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A recent legislative audit skewered the Utah Department of Corrections for inadequately monitoring state inmates housed in county jails. This lack of supervision places the public at risk and has contributed to a number of inmate escapes, the audit said.

Responding to lawmakers, Tom Patterson, executive director of the Department of Corrections, said the department owes it to the state to be more accountable with its jail contracts. This is critical because about one-fifth of Utah prison inmates are housed in county jails due to lack of space in state prisons.

In recent years, a number of high-profile escapes have rocked public confidence in the idea of housing state inmates in county jails. Inmates have twice escaped from the Daggett County Jail, including two convicted killers in September 2007. The pair were on the run six days before being caught in Wyoming. In 2004, three inmates escaped from the jail, which resulted in 11 inmates obtaining and using methamphetamine.

In October 2007, a state inmate convicted of rape and kidnapping escaped from a jail in Beaver County. He was caught five years later. An inmate convicted of manslaughter escaped from the Garfield County Jail.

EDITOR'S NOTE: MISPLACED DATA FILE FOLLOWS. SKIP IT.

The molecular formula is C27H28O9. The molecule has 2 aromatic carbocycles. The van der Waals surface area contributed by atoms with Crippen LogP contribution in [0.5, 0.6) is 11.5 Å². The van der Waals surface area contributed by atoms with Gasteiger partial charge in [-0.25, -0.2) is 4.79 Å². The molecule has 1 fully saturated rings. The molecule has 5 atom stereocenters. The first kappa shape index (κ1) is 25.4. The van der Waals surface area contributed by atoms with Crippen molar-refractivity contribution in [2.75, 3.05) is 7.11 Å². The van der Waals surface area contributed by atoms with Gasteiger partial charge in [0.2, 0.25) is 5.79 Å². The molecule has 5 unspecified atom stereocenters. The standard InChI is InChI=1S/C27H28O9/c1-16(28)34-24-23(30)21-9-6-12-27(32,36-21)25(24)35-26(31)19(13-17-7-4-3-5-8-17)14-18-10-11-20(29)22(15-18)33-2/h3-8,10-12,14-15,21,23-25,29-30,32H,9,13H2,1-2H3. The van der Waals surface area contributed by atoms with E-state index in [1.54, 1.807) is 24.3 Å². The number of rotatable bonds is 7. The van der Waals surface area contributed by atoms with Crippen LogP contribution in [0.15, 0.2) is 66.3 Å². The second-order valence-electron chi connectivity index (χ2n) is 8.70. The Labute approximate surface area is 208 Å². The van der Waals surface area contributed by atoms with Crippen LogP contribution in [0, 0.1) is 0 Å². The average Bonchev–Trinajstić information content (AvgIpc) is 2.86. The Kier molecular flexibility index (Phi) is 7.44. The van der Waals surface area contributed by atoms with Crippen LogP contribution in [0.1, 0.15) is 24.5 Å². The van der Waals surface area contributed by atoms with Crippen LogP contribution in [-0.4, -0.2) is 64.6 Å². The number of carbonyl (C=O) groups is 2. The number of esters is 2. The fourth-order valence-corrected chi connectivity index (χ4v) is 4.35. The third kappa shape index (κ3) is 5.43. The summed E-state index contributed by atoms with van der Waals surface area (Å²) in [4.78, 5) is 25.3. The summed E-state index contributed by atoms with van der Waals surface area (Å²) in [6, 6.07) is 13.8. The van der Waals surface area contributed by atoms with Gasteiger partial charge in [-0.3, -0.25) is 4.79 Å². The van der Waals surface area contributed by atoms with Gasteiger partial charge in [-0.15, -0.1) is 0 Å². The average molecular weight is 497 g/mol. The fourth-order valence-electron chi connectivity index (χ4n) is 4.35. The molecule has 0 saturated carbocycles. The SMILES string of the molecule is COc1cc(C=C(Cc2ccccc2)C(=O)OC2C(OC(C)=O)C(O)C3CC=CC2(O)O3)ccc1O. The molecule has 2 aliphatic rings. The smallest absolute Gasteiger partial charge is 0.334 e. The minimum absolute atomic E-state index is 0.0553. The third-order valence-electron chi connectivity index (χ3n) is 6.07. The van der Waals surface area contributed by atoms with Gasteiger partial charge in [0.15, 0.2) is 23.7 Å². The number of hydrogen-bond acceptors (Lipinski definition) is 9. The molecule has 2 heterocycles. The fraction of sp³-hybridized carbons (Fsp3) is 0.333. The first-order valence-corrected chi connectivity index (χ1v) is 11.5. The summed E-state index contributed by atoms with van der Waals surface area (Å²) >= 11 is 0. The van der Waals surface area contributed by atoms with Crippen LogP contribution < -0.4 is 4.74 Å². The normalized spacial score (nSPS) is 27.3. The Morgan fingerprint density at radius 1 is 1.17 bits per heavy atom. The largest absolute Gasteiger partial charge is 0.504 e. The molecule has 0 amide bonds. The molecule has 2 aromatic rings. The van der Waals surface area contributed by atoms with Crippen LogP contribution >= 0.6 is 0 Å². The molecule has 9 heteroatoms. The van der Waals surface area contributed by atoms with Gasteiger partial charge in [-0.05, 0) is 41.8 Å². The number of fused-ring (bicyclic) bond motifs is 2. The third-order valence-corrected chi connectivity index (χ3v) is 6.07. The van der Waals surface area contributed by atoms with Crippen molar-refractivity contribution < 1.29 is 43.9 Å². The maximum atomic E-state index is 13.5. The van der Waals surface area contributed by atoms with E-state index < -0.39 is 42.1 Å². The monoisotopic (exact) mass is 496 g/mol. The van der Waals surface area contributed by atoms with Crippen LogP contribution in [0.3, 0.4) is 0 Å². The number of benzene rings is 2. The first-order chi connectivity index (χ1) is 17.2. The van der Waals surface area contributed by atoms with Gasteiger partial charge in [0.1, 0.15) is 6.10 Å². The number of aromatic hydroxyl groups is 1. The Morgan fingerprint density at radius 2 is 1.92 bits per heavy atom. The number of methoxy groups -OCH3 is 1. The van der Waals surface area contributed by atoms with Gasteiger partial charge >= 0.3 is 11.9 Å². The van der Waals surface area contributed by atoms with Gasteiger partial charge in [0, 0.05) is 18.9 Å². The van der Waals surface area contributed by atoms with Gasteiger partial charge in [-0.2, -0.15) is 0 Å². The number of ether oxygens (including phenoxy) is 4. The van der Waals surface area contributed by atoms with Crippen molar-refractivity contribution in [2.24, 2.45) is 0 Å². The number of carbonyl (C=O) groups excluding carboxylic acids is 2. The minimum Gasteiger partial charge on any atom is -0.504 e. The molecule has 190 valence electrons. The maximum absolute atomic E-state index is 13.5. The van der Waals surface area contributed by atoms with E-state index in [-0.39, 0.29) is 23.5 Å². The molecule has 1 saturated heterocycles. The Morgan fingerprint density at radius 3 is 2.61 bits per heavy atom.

The Department of Corrections has limited options at its disposal. As the prison population has increased, it has had to place inmates in county jails because of its own limited bed space. Attempts to place inmates in private prisons out of state have been unsuccessful. More beds are being constructed at the prison in Gunnison, but trends suggest demand will continued to outstrip supply.

At the same time, many counties have relied on revenue they receive from housing state inmates to retire bonds for jail construction. They want to continue to receive inmates.

That being the case, both the counties that provide these services and the state, which contracts with county jails for corrections beds, need to improve their performances. County jails must provide highly trained corrections officers and have adequate levels of staffing to provide appropriate supervision of state inmates. County jails no longer house first-degree felons, inmates who have attempted to escape in the past five years and those convicted of a loss-of-life crime. This policy was implemented after the 2007 escapes from the Daggett County Jail.

Given that some 20 percent of state inmates are held in county jails and the need for these beds will continue for the foreseeable future, the Department of Corrections must constantly monitor the performance of county jail providers to ensure they are meeting their obligations and public safety is served.